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Bay Area Woman overbilled for sold vehicle

July 23, 2010 7:30:50 PM PDT
Lots of folks in this economy are trying to get rid of debt. One woman sold her truck to pay off her auto loan -- only to find she still owed the money.

Selling a car on your own is always a little nerve racking, Nancy Middlestead did everything right. She insisted on being paid with a cashier's check. The check was good and still she wound up with no money -- and no truck.

Nancy and her son loved their Dodge truck, but monthly payments were a little too high. So they sold it, paid off the bank loan and were happily rid of the expense -- or so they thought.

When Nancy sold the truck, the buyer paid with a cashier's check. Nancy used it to pay off her auto loan. Everything was fine until three weeks later, when Wells Fargo called.

"Please send the title back, they don't have the check or the check they have is non-negotiable," she said.

Wells Fargo said it had received a copy of the cashier's check, but not the original. The bank cannot cash a copy and it said Nancy still owed $8,100 on her loan for a truck that was already gone.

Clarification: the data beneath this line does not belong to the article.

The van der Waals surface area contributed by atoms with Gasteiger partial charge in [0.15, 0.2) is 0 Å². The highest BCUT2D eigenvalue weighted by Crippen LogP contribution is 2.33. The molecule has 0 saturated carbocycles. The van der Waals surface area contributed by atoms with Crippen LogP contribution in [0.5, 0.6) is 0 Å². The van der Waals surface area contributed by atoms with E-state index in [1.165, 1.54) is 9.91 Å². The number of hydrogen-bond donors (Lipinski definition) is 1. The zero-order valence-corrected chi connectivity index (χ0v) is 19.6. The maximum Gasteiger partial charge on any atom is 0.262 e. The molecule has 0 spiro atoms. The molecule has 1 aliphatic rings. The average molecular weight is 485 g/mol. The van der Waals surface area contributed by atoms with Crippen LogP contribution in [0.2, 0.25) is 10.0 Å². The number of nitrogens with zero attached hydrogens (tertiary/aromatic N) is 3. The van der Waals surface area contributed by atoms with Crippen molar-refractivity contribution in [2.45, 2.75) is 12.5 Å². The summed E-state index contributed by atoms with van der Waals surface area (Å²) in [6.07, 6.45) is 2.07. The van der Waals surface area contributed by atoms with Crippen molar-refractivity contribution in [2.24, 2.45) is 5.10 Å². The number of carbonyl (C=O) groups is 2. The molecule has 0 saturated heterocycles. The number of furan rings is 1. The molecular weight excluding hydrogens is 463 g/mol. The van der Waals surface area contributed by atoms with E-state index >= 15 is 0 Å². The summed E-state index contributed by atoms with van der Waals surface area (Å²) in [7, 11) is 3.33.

"I don't have the truck, I don't have the title, I have to pay on this vehicle I no longer own," she said. "It was so frustrating."

The bank started billing Nancy for loan payments, plus late fees. Nancy explained she'd sent the original check plus a copy, but Wells Fargo said it did not have the original.

"Nobody would admit that they lost it or shredded it or, just how can we be sure you put it in the envelope?" she said.

The man who bought the truck agreed to issue another check, as long as nobody could cash the first one. However no one could guarantee that since it was a lost cashier's check, so Wells Fargo kept demanding payments.

"They were going to put a lien on the title and press legal charges," Nancy said. "It was very frustrating to the point where I couldn't look at a Dodge truck on the street."

Nancy said communications with the bank were going nowhere until she called 7 On Your Side.

"I told them, 'you know what I've contacted 7 On Your Side. Boy did they change in a hurry," she said.

After that, Wells Fargo agreed not to cash that first check if it's ever found. The truck's new owner then wrote a new check and Nancy's loan was paid in full.

Wells Fargo said: "In situations such as this, what often gets sent for deposit is a "Non-Negotiable Item. We appreciate 7 on Your Side calling this to our attention and are happy this matter has been resolved."

"Thank goodness for 7 on Your Side," Nancy said. "Now I can look at a Dodge truck and I'm fine."

It's still not clear whatever happened to that original check. Nancy says Wells Fargo told her it may have been shredded by mistake and the copy was put through for deposit.

Mailing a cashier's check is a lot like mailing cash, so it might be better to send a personal check just to be safe.


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